The scenic Yellow River corridor within Florida is largely protected under District ownership, as is a section of the Shoal River at its confluence with the Yellow River. This ownership helps protects the Sand and Gravel Aquifer, which is used for water supply in a rapidly growing region that faces water supply and water quality issues. The Sand and Gravel Aquifer lies close to the surface and is susceptible to contaminants from human activity on the land.
The Yellow River Water Management Area covers 17,721 acres and includes 19 miles of river frontage. The river is also a state-designated canoe trail and District land is open for hiking, fishing, hunting, camping and bird-watching. The area protects habitat of such listed species as Florida black bear, Gulf sturgeon, Okaloosa darter, endemic mayflies, mountain laurel and spider lilies. Visitors are reminded that floodplains are frequently inundated during heavy rainfall and annual river floods.
The Yellow River flows into East Bay at Escribano Point, which includes a significant portion of the remaining undisturbed estuarine habitat within the entire Pensacola Bay system. The District has preserved much of this area by purchasing 1,176 acres on the point, near the Yellow River Aquatic Preserve. The District acquisition helps connect an extensive estuarine network that includes Catfish Basin and Fundy Bayou. It also complements District wetlands protection and preservation efforts on Garcon Point, an endangered species refuge.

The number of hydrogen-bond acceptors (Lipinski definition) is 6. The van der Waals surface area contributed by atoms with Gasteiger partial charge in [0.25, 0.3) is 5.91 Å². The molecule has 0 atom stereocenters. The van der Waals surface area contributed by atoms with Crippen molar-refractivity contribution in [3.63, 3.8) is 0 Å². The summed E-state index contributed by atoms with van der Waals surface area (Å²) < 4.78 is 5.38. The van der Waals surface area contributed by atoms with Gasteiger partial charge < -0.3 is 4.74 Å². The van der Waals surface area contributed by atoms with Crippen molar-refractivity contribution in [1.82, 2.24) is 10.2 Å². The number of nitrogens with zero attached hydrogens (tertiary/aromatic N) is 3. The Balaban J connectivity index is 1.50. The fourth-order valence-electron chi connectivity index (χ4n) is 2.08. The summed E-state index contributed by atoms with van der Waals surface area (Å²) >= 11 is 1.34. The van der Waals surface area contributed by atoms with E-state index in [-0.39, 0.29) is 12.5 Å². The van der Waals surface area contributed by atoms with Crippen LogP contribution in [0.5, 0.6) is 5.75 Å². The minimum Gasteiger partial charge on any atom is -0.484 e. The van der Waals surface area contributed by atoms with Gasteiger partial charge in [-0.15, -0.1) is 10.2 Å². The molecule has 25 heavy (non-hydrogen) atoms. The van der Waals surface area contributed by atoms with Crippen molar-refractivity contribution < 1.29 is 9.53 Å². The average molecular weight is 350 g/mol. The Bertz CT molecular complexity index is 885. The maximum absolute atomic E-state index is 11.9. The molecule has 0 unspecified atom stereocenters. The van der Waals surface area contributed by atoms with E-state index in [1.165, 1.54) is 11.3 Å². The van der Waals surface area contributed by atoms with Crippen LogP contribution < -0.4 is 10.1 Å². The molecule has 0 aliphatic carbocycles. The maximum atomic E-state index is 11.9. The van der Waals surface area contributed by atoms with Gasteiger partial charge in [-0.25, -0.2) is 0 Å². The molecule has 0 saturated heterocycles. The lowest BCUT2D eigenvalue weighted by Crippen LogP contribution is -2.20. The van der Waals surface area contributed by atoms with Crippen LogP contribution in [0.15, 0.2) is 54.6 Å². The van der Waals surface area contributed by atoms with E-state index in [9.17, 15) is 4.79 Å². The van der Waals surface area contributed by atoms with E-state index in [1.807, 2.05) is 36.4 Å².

Elsewhere in the preserve, the District is restoring hydrology and habitat to previously ditched and drained pastureland on 275 wetland acres to offset impacts of four-laning nearby Highway 87. Ultimately, acquisition and restoration of wetlands will enhance the water quality of the Yellow River.
Garcon Point peninsula, between Escambia and Blackwater bays, is a nearly lost world of carnivorous plants. One of few intact pitcher plant prairies in Florida, the District has preserved three tracts totaling 3,245 acres. This Water Management Area harbors at least 13 endangered or threatened plant and animal species. These include the imperiled panhandle lily and the rare Henslow and Le Conte’s sparrows. Also preserved are the natural wetland functions of filtering stormwater from adjacent lands and protecting the water quality of surrounding bays, as well as their estuarine and marine ecosystems.
Spring and summer visitors to this estuarine tidal marsh, wet prairie and wet flatwoods may also see carnivorous sundews, butterwort and bladderworts, orchids and other spectacular wild flowers. Bird life is abundant, especially during the early morning hours, and Garcon Point is a designated Great Birding Trail. Bluebirds, pine warblers, ospreys, harriers and red-tailed hawks are common. A 2.7 mile trail, established through the preserve by the Florida Trail Association, is on Route 191, nine miles south of Milton (take Interstate 10 to State Road 281 to Route 191). A Garcon Point Hiking Trail Guide is available on request, (850)539-5999. Hikers are reminded to wear protective clothing and bring insect repellent.